Another ABS market the IRA is likely to bolster will be the securitization of Commercial Property Assessed Clean Energy (C-PACE) loans, which commercial property owners use to finance clean energy upgrades ranging from lighting systems and high efficiency heating, heat recovery and steam. pitfalls, to renewable energy systems. C-PACE loans are facilitated by state-level public-private partnerships that include state green banks, to which the IRA is allocating $27 billion. Borrowers repay principal over time through voluntary property tax assessments, allowing for longer-term financing and the transferability of repayment obligations to the next owner.
“We see a huge need in the commercial real estate sector for financing to retrofit commercial buildings,” said Alexandra Cooley, co-founder and chief investment officer of Nuveen Green Capital. She noted recent research by Jones Lang Lasalle showing a 6% rent premium and 7.6% sales premium for buildings with green certification.
Formerly GreenWorks Lending until acquired by Nuveen Asset Management in 2021 and rebranded in January 2022, the company issued the first-ever C-PACE-backed private ABS deal in 2017 and two more private deals since then. Last December, it completed the largest Rule 144A transaction to date, backed by those assets. Truist Securities and Guggenheim Securities acted as joint bookrunners.
Cooley said a barrier to clean energy adoption has been the large upfront capital outlay that results in relatively low operational savings over time. Tools such as the ITC and other tax credits, bolstered by the IRA, reduce these expenses from the outset, she said. When borrowers combine these credits with the benefits of C-PACE, they can realize significant operational savings.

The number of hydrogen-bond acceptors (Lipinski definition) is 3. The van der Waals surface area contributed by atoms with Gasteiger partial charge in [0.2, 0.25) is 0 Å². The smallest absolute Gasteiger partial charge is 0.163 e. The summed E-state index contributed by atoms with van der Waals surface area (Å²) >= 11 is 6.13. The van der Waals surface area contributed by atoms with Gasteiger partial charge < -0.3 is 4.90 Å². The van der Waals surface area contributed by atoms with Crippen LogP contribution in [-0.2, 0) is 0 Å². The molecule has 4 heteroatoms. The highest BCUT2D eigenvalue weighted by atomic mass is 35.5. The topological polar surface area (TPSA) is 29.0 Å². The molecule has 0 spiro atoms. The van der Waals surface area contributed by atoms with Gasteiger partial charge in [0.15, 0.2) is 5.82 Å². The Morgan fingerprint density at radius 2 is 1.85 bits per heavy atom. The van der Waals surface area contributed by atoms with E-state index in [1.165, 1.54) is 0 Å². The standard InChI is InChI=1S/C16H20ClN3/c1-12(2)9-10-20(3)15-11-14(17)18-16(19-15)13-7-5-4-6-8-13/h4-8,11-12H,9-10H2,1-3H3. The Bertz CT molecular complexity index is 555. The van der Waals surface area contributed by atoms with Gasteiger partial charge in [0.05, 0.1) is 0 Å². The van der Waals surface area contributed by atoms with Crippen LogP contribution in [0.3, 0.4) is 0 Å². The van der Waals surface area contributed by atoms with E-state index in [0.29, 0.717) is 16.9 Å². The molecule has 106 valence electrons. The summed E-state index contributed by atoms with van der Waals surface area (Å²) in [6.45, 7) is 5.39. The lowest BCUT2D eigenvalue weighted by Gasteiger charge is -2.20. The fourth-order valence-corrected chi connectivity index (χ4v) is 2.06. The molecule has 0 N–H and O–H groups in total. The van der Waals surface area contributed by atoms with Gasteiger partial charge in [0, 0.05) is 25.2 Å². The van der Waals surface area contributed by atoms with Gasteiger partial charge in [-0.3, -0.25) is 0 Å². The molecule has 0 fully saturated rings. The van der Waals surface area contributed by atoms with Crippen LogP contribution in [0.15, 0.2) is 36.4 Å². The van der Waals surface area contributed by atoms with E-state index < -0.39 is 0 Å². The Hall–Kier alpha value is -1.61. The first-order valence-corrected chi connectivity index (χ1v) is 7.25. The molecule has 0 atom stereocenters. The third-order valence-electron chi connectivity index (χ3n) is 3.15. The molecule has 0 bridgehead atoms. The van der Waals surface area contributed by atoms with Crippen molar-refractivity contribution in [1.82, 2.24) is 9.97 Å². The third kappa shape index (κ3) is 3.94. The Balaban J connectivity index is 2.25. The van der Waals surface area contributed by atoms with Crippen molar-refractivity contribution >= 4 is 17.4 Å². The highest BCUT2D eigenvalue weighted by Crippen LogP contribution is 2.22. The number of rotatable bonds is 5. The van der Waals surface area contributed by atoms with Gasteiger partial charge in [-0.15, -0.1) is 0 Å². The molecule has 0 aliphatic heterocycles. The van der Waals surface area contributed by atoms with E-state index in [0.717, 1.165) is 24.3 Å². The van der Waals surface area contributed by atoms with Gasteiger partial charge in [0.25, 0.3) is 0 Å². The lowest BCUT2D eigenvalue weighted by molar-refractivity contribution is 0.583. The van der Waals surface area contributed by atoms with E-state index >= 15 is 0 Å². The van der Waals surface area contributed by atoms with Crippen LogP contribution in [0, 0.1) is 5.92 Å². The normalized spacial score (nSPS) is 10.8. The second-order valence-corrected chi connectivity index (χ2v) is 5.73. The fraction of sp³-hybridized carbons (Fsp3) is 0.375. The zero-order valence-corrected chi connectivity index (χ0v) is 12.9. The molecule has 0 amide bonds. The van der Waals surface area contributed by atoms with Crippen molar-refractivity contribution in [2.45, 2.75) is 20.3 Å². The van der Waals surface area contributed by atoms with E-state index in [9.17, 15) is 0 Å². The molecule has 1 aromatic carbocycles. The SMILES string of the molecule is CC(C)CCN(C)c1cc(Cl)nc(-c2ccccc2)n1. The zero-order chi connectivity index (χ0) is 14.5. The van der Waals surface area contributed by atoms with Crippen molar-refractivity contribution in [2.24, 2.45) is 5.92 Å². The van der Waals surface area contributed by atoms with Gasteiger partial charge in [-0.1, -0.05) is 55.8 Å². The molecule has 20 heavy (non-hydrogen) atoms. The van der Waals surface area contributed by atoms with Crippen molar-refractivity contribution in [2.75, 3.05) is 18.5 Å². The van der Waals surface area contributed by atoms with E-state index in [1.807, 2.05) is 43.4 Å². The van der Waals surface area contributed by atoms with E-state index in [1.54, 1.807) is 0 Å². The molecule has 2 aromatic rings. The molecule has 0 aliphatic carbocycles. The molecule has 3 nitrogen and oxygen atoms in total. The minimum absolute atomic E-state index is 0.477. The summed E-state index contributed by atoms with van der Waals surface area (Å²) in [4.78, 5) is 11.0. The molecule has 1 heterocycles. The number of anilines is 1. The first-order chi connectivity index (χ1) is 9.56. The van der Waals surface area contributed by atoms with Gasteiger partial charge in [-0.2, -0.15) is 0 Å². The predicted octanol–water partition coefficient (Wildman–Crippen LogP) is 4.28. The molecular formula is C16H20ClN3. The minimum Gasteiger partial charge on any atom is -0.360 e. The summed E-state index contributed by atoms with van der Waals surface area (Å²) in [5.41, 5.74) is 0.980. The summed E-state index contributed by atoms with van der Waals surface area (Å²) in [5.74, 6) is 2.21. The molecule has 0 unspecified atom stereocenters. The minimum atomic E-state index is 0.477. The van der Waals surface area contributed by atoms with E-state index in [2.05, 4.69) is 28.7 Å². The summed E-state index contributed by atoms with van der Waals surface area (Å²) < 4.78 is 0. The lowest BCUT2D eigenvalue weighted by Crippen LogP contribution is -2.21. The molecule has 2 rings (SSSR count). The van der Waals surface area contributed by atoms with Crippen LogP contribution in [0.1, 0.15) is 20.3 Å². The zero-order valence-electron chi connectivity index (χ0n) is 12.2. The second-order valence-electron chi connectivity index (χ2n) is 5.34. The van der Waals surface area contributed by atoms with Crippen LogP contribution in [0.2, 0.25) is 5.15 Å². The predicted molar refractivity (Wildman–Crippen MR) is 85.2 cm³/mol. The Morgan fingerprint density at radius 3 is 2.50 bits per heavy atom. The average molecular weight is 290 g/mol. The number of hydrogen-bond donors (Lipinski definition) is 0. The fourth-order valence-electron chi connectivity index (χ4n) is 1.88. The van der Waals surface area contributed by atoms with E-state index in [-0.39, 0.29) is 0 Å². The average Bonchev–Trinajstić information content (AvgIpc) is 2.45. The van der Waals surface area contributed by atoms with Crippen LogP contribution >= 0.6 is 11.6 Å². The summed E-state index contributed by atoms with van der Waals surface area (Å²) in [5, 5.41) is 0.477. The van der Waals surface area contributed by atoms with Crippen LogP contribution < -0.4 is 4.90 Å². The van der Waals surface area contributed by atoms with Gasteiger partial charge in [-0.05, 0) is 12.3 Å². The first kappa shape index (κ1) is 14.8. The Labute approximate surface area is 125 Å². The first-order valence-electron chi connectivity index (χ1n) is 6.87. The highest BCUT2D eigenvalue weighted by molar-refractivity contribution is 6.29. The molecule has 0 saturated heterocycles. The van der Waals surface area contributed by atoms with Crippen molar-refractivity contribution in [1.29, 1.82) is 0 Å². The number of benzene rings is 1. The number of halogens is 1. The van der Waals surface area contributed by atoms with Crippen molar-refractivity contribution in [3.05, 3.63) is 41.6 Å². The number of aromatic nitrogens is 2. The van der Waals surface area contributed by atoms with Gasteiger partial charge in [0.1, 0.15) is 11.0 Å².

“If you reduce the upfront expense, the bottom line impact starts to be much more attractive to businesses and building owners, especially when combined with financing,” Cooley said.
In addition, the new law dramatically increases the types of technologies eligible for tax credits, broadening the energy impact of projects that building owners find financially attractive.
“The IRA is transformative because it expands eligible technologies and also makes those technologies much more affordable through a variety of measures,” Cooley said. She added that new C-PACE loans — more than $2 billion planned this year — can help make projects cash flow positive from the start and energy costs more predictable, making future ABS deals easier and particularly those issued in quasi-public Rule 144A. market.
Securitization of EV assets still has low mileage
So much of the talk around energy-related ABS markets naturally turns to securitizations involving electric vehicles. To date, only Tesla has issued ABS agreements backed by electric vehicles (EVs). However, IRA incentives to buy electric vehicles could accelerate the arrival of such transactions from other issuers, Berger said, initially in the markets for new and prime automotive ABS, given the purchase price. means of electric vehicles. And more generally, he added, the IRA and the billions of dollars it pumps into the economy to cut consumer energy and healthcare costs will serve to bolster the wider market for ABS.
“By reducing these costs, it will free up consumers’ wallets to pay other debts,” Berger said. He added, “in the medium to long term, as the IRA really starts to ramp up, it could reduce delinquencies and defaults in other consumer ABS markets.”